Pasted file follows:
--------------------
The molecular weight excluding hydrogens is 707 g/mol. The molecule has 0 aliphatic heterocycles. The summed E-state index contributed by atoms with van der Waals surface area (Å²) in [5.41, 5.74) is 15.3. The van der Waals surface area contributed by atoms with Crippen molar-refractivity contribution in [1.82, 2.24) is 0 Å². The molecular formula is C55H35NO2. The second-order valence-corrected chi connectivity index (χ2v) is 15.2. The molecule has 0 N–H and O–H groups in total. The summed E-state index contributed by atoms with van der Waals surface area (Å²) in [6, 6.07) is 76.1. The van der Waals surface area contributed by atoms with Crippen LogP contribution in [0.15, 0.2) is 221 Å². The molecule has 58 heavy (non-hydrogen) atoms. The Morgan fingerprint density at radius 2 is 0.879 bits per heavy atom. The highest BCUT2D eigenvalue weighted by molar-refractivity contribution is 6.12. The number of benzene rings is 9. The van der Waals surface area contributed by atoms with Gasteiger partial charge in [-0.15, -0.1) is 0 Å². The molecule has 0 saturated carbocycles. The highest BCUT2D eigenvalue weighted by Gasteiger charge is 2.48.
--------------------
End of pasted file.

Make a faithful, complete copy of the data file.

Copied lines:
The molecular weight excluding hydrogens is 707 g/mol. The molecule has 0 aliphatic heterocycles. The summed E-state index contributed by atoms with van der Waals surface area (Å²) in [5.41, 5.74) is 15.3. The van der Waals surface area contributed by atoms with Crippen molar-refractivity contribution in [1.82, 2.24) is 0 Å². The molecular formula is C55H35NO2. The second-order valence-corrected chi connectivity index (χ2v) is 15.2. The molecule has 0 N–H and O–H groups in total. The summed E-state index contributed by atoms with van der Waals surface area (Å²) in [6, 6.07) is 76.1. The van der Waals surface area contributed by atoms with Crippen LogP contribution in [0.15, 0.2) is 221 Å². The molecule has 58 heavy (non-hydrogen) atoms. The Morgan fingerprint density at radius 2 is 0.879 bits per heavy atom. The highest BCUT2D eigenvalue weighted by molar-refractivity contribution is 6.12. The number of benzene rings is 9. The van der Waals surface area contributed by atoms with Gasteiger partial charge in [-0.15, -0.1) is 0 Å². The molecule has 0 saturated carbocycles. The highest BCUT2D eigenvalue weighted by Gasteiger charge is 2.48.